US 6223162 B1 Abstract A technique for entropy coding information relating to frequency domain audio coefficients. For portions of a frequency spectrum having a predominate value of zero, a multi-level run length encoder statistically correlates sequences of zero values with non-zero values and assigns variable length code words. An encoder uses a specialized code book generated with respect to the probability of receiving an input sequence of zero-valued spectral coefficients followed by a non-zero coefficient. A corresponding decoder associates a variable length code word with a sequence of zero value coefficients adjacent a non-zero value coefficient.
Claims(21) 1. A method of encoding audio data frequency coefficients, the method comprising:
receiving a sequence of audio data frequency coefficient symbols, wherein the sequence includes a run and an adjacent symbol, the run including R symbols each having a first value, and the adjacent symbol having a value L other than the first value;
looking up the sequence within a data structure that assigns a corresponding entropy code to the sequence based jointly upon the values for R and L for the sequence; and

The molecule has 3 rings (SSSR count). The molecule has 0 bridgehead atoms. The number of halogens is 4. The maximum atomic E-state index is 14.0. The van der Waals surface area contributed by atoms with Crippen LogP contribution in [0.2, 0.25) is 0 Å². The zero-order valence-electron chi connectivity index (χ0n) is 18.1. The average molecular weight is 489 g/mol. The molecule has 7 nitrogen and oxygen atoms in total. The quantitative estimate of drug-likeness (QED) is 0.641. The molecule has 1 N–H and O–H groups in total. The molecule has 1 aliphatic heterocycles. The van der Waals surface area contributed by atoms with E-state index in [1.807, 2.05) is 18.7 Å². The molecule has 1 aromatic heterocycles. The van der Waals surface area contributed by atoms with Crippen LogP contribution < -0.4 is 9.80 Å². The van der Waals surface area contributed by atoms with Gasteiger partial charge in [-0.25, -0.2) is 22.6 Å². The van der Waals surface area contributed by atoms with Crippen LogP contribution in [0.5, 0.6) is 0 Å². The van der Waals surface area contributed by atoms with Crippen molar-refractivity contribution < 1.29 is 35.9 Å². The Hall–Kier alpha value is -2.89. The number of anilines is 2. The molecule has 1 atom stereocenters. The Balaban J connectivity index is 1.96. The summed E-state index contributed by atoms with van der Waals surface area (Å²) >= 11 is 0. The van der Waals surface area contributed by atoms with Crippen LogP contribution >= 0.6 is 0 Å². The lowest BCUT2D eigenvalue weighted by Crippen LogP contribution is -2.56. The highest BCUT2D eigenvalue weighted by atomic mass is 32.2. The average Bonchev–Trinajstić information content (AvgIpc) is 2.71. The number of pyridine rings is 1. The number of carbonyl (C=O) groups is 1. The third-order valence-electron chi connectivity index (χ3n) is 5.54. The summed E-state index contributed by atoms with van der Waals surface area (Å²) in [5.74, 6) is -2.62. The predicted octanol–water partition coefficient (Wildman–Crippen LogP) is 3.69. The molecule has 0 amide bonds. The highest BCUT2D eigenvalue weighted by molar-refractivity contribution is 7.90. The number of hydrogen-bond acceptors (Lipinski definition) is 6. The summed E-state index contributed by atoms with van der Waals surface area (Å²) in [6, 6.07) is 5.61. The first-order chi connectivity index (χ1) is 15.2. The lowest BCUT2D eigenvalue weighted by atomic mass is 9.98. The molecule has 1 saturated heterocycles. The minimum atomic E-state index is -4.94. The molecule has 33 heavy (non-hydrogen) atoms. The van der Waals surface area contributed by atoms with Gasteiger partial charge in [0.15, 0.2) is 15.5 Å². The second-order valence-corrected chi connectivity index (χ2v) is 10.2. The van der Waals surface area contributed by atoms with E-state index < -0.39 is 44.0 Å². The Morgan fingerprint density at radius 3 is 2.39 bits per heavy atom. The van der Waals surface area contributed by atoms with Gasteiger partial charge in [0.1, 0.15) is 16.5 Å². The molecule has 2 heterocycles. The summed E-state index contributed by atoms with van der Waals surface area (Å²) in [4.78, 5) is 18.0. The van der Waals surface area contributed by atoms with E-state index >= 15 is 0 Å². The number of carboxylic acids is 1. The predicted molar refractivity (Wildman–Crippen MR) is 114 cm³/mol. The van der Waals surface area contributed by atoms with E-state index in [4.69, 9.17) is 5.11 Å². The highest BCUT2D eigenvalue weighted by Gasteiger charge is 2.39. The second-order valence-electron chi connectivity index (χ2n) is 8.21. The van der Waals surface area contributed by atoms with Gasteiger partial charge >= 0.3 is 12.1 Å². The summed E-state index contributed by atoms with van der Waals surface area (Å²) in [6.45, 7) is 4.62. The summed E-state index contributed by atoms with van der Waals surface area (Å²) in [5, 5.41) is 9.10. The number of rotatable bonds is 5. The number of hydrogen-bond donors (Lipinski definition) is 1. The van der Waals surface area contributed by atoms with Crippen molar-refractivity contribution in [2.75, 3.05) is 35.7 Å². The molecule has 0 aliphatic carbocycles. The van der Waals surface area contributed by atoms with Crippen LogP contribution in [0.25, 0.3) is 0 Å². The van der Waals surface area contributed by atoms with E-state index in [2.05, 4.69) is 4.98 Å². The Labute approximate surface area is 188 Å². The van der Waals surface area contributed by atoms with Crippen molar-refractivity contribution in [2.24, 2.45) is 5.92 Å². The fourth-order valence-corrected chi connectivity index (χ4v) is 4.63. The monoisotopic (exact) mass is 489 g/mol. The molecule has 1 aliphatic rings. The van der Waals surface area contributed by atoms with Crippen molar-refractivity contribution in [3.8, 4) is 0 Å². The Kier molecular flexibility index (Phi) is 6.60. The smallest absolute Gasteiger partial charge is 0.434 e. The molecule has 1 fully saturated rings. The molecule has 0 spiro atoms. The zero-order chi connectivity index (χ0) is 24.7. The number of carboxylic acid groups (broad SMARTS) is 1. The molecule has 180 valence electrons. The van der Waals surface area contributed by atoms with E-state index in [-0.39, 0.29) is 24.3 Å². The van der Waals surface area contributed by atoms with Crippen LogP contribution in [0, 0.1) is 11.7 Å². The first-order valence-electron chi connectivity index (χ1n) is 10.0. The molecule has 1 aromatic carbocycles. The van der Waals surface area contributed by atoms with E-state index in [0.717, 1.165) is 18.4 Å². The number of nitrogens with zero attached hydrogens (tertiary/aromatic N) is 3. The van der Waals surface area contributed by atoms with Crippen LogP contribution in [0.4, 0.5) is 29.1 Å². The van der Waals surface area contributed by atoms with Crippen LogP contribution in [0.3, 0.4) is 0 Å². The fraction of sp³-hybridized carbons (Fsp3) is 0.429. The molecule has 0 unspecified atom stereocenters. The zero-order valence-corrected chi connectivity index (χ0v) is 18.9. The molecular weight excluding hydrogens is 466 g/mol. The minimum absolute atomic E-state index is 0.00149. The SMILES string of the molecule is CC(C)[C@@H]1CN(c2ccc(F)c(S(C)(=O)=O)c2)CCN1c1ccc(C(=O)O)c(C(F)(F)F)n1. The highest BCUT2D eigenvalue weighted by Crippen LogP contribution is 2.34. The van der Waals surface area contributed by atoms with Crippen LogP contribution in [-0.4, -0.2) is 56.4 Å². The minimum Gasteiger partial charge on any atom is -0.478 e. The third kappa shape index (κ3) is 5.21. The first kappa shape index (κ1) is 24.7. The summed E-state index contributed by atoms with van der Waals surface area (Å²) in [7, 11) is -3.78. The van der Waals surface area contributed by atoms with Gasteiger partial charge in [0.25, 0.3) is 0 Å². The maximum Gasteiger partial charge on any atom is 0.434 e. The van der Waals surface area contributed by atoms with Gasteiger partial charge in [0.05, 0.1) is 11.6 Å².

outputting the corresponding entropy code for the sequence.
2. A method according to claim
1, wherein the first value is zero, and L is non-zero.3. A computer readable medium having encoded thereon instructions for directing a computer to perform the method of claim
1.4. The method of claim
1 wherein the corresponding entropy code for the sequence is an escape code.5. A method of decoding entropy encoded audio data frequency coefficients, comprising:
receiving an entropy code representing a sequence of audio data frequency coefficient symbols;
looking up the entropy code within a data structure that assigns a corresponding sequence of symbols to the entropy code, wherein the corresponding sequence includes a run of symbols having a first value, the run repeating for R symbols, and wherein the corresponding sequence further includes an adjacent symbol having a value L other than the first value; and
outputting the sequence of audio data frequency coefficient symbols corresponding to the entropy code.
6. A method according to claim
5 further comprising:determining whether the entropy code is an escape code; and
when the entropy code is an escape code, identifying an escape code event sequence of audio data frequency coefficient symbols, and outputting such escape code event sequence.
7. A computer readable medium having encoded thereon instructions for directing a computer to perform the method of claim
6.8. A method of creating an entropy code book for encoding audio data frequency coefficient symbols with an entropy encoder, the method comprising:
creating a data structure containing a plurality of pairings for input sequences of audio data frequency coefficient symbols, where each pairing jointly represents a repeating run of symbols having a first value and an adjacent symbol having a value L other than the first value, where the length of the repeating run is R;